To do so, the developer can create a new branch named "test" and select the main branch or any desired branch as the source branch.

use-case-3.png

The content of the source branch will now be available in the test branch. The developer can iterate the content model with great ease.

Then, when the content looks good, use an alias to reflect the new changes on the production website.

use-case-3-image-2.png

Example 4: Integrate branches and aliases with CI/CD for an instant release rollback capability

In the CI/CD pipeline, many development teams use Git-based branching methods to maintain consistent code integration across the developer workflow. Once the integration is done, CD tools automate application code deployment to the desired environment (e.g., production).

With branches and aliases, developers can maintain production content across different branches without affecting live website data. Content managers can publish content changes to a website without the assistance of a development team to pull content from Contentstack and display it on a presentation layer.

Aliases can always point back to the previously referenced content branch in case of unintentional content deployment. This flexibility allows developers to roll back changes instantly. Here, CI/CD can integrate with the CMS to automate rollback for such content changes.

Additional Resource: Refer to our Use Branches and Aliases to Drive Continuous Integration and Deployment document to learn how branches and aliases help integrate Contentstack with standard CI/CD practices.

Let's consider a scenario where we need to make changes to production data for a live website.

To integrate Contentstack with your CI/CD strategies to facilitate consistent, hassle-free content deployment to the live website, you can follow the below steps:

  1. Create a copy of the main branch content in a separate branch to change your production data. The child branch you create inherits all of the content types, entries, assets, languages, extensions, releases, etc., that were part of the parent branch as it is.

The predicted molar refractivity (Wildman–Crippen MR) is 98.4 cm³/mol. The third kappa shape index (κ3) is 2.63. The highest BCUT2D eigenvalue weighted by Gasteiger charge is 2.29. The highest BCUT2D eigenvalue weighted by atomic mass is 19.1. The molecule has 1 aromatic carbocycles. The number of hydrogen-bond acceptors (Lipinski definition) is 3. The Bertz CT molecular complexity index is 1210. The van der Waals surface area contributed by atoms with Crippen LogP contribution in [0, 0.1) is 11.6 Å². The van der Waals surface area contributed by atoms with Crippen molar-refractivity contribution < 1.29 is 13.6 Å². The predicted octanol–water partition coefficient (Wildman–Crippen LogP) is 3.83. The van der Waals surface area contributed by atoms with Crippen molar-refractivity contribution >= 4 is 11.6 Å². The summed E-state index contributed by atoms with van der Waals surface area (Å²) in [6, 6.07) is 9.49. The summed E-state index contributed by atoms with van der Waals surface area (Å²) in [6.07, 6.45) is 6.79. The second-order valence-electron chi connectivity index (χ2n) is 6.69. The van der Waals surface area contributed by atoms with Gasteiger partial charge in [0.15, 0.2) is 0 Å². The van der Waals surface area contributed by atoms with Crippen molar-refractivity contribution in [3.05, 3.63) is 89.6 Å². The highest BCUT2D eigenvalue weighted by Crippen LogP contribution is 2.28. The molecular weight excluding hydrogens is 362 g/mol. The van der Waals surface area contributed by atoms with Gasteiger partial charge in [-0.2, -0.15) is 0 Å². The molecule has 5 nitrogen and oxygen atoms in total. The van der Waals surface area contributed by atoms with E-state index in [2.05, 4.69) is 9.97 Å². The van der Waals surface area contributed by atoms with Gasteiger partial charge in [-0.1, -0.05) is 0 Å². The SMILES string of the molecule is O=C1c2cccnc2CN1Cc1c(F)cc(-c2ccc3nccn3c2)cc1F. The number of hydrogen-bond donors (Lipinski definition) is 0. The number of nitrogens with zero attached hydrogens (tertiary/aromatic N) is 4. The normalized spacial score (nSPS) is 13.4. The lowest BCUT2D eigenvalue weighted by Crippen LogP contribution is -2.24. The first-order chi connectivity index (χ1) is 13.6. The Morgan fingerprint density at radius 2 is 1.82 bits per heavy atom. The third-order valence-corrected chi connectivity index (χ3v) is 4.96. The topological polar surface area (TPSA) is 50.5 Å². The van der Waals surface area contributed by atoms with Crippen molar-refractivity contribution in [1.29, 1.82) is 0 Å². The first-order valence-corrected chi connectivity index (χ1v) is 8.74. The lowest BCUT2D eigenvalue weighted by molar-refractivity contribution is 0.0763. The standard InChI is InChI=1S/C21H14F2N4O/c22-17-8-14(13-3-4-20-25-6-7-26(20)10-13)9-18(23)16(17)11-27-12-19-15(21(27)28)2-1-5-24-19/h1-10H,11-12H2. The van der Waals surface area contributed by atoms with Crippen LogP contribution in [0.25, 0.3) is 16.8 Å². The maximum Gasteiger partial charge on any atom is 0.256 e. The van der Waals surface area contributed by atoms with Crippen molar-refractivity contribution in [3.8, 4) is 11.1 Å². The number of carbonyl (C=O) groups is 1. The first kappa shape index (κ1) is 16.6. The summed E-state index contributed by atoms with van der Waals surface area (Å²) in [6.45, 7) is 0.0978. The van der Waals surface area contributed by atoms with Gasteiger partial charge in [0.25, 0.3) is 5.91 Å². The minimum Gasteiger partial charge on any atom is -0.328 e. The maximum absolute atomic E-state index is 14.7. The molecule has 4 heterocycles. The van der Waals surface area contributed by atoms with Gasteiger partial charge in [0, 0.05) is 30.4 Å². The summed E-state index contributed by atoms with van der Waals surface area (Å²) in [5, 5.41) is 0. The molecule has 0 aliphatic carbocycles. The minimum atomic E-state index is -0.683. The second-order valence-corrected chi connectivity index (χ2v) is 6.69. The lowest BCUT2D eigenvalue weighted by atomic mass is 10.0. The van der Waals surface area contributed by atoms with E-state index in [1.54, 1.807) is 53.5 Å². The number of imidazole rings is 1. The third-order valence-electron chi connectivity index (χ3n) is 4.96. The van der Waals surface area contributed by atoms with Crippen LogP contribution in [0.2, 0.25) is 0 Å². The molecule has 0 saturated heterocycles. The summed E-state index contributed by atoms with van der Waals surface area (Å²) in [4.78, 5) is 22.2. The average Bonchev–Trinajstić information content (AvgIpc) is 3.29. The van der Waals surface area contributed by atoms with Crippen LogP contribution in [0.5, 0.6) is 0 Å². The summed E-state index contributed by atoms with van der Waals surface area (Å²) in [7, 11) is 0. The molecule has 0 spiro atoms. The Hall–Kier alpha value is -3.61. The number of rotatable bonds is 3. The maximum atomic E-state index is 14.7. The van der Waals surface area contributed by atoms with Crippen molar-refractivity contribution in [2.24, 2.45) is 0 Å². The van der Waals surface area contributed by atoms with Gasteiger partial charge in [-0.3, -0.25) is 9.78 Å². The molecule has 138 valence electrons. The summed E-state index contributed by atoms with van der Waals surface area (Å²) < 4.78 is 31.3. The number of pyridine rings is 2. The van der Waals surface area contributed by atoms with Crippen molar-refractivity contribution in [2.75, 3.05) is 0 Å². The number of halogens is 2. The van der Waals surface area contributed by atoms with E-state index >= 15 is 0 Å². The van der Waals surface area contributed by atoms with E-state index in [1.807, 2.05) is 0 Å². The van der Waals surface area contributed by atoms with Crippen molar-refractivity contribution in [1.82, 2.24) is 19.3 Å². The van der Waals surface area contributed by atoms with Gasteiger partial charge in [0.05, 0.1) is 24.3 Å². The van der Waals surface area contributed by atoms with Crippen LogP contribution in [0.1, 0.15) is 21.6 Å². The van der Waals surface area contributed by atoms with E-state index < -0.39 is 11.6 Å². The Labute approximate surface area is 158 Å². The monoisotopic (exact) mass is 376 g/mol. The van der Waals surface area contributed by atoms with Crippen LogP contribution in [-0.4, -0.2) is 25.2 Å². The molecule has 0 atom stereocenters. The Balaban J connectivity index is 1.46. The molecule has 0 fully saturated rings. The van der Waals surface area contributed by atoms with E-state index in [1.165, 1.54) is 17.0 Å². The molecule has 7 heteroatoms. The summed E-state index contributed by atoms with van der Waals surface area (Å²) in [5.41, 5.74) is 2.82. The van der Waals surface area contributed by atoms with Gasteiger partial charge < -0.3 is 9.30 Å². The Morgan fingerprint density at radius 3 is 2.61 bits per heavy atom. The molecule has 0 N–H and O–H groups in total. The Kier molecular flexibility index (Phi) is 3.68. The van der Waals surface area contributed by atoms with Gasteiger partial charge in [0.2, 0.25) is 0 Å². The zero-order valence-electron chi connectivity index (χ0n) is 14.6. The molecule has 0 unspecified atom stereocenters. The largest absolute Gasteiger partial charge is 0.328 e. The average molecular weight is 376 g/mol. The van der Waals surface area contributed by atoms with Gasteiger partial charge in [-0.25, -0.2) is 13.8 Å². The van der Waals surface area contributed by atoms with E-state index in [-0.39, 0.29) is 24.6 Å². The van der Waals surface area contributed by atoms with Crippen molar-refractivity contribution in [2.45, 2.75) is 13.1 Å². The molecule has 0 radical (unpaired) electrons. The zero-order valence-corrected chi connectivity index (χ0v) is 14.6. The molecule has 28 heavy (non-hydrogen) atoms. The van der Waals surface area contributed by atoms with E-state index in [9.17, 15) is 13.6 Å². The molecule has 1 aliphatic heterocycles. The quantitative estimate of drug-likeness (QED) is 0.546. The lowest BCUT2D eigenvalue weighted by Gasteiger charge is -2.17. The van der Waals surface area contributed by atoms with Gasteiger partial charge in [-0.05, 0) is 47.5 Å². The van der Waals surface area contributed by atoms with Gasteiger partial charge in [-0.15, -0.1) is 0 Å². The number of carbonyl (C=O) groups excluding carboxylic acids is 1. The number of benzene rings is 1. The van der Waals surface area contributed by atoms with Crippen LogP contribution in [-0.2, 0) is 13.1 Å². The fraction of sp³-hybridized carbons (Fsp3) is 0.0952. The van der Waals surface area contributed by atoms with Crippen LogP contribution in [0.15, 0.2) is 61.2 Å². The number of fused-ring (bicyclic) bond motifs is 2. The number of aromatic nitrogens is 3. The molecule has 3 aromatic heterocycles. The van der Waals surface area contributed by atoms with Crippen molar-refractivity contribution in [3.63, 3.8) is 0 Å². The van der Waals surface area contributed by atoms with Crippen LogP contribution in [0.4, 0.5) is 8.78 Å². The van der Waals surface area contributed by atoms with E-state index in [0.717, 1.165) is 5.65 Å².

Create_a_new_Branch.png
  2. Assign an alias to the "production" branch with the alias ID "deploy," for instance. This alias will help fetch and display data from the target branch on the live website.
  3. Specify an alias ID in the frontend code against the branch key to tell the application where it needs to fetch content. Whichever branch is associated with that alias ID then becomes the main branch for the production environment. For instance, we pass the "deploy" alias ID here to fetch data from the "production" branch.
  4. Change content types, entries, assets, etc., present on a branch (e.g., "development") without affecting your "production" branch data. You can test the changes until they are ready to deploy to production.
  5. You can either apply the changes to the production branch or change the target branch associated with the "deploy" alias to the "development" branch to make it the main branch for the production environment. Your frontend application will immediately start rendering content from the new target branch.
    use-case-4-image-2.png

If something goes wrong during or after deployment, you can assign the "deploy" alias back to the original "production" branch to roll back the changes you made to your live website. With flexible release rollback capabilities, branches and aliases allow Contentstack to align with your CI/CD pipeline and strategies.